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Suspect in Kaylee Sawyer murder back in Bend


The Redmond man accused of abducting and killing Kaylee Sawyer of Bend was booked into the Deschutes County Jail early Wednesday after being moved from Siskiyou County, Calif., where he allegedly went on a crime spree and was arrested days later.

Jail records show a Redmond police officer brought Edwin Enoc Lara, 31, to the jail, where he was booked around 3:30 a.m. to face the four counts of aggravated murder handed down by a grand jury.

Lara is being held without bail pending his arraignment, scheduled for 4 p.m. Thursday before Deschutes County Circuit Judge Alta Brady. He waived extradition at his most recent court appearance in Yreka.

Lara, who was a COCC campus public safety officer, is accused of abducting, attempting to sexually assault and then kill Sawyer, 23, on the college campus. He’s accused of disposing of her body twice, the second time in a small canyon off Highway 126 west of Redmond, where her remains were found days later during an extensive search.

Lara also is charged with several crimes in California, as he allegedly abducted a woman in Salem, drove south to the Yreka area, shot a man in the abdomen at a motel, carjacked a vehicle with three people inside (later releasing them) and engaged police in a chase down Interstate 5 before his arrest.

Sheriff Shane Nelson confirmed Lara’s arrival at the Bend jail tto NewsChannel 21’s Pedro Quintana. But, DA John Hummel said he could not make any comments on the case due to a new order issued Aug. 18 by Deschutes County Circuit Judge Michael Adler.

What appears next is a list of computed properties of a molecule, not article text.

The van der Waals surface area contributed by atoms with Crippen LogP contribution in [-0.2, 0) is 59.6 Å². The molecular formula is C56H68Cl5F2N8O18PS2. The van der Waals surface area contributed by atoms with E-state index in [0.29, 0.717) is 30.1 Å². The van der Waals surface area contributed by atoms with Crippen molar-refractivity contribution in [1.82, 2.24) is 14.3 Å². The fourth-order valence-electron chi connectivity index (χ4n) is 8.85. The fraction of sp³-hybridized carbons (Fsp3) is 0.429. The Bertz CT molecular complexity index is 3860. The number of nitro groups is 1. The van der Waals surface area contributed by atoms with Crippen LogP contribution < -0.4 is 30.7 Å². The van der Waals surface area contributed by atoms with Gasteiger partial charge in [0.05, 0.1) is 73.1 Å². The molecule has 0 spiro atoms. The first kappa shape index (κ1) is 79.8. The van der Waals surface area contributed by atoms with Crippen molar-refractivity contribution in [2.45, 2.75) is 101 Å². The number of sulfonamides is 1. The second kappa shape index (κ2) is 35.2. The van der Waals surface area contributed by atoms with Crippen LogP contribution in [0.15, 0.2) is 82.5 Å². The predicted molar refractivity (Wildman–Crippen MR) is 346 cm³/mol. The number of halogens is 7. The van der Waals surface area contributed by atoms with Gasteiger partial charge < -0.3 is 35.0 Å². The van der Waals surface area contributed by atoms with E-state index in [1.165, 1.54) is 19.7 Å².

In the so-called “gag order,” Adler noted two previous orders issued by the court — one on July 26, “prohibiting extrajudicial statements” and another on Aug. 11 that succeeded the first and instead limited such statements.

Adler said Hummel on Aug. 15 “made statements to the news media which included a discussion of potential evidence in the case that could materially prejudice an adjudicative proceeding in the matter.”

“This court has grounds to believe that the August 11 order has been violated and that it is likely that further violations will occur,” Adler wrote.

As a result, Adler said in his new order that “all parties in the case … are prohibited from making any statements about this case that the person making such statements reasonably should know will be disseminated by means of public communication.”

Adler added that any attorney in the case can request a hearing on the new order but that it would remain in effect until that time.

Due to extensive public and media interest in the case, Deschutes County Trial Court Administrator Jeff Hall issued four pages of media guidelines Wednesday, including a requirement that only one TV camera, still camera and audio recorder will be allowed, to be provided on a pool basis to other media outlets.

We’ll have the latest on this story coming up on NewsChannel 21 on Fox at Four.

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